The Future of Neuroregeneration

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Hanifa Mohammed


As the average lifespan for humans is growing, neurodegenerative diseases are becoming more common. The two most common neurodegenerative diseases are Alzheimer’s disease (AD) and Parkinson’s disease (PD). Both of these diseases cause the progressive degeneration of the central nervous system (CNS). To combat the effects of these disorders it’s crucial to be able to regenerate the lost neurons. The issue is that cells in the brain reduce their plasticity as age increases, leading to little to no regeneration of the lost cells. Induced pluripotent stem cell (iPSC) is a new avenue of research regarding neuroregeneration as the ability to specialize them into neurons provides a method to combat the progressive degenerative nature of neurodegenerative diseases. Research in AD has shown successful experiments in specializing iPSCs into glial cells and cholinergic neurons to improve memory loss in AD mice. Research in PD has shown a method to specialize iPSC to neurons and thereby obtaining patient-specific transplants. The transplants and their effects have been successful in many animal models, leading to the potential of clinical trials in the near future.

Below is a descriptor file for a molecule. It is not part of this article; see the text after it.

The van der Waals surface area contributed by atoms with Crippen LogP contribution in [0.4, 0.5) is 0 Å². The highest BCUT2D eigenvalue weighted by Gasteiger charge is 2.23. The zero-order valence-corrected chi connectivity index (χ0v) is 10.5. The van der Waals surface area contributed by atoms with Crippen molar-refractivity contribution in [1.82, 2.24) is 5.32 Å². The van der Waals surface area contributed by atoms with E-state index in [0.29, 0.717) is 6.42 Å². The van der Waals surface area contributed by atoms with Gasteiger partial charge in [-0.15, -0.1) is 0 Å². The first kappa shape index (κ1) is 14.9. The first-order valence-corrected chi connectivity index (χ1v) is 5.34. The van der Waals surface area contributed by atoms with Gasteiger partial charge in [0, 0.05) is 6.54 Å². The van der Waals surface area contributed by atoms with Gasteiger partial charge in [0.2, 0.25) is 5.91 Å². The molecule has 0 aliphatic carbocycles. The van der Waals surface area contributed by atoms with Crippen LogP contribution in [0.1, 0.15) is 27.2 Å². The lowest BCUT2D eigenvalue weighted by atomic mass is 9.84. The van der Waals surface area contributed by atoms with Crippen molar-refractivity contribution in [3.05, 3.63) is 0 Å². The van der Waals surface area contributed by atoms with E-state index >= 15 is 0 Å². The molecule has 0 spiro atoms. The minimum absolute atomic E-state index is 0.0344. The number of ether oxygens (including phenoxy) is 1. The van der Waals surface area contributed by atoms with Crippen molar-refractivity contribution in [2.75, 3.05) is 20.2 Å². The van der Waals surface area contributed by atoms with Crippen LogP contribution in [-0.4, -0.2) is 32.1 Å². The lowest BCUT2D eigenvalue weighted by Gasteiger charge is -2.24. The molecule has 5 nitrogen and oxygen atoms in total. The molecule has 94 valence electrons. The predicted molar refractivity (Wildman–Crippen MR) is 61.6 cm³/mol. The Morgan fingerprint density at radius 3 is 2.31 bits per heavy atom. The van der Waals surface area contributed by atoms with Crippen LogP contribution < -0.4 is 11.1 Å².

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Author Biography

Hanifa Mohammed, University of Illinois Urbana-Champaign

Hanifa is a Senior at the University of Illinois majoring in Molecular and Cellular Biology with Honors Concentration and minoring in Philosophy. She has been interested in neuroscience after reading Paul Kalanithi's autobiography When Breath Becomes Air. In addition to writing for Brain Matters, Hanifa is currently researching the effect of AVP on the brain's glymphatic system in Dr. Martha Gillette's lab. She volunteers at Carle, Avicenna, Salt and Light, and the Illini Medical Screening Society.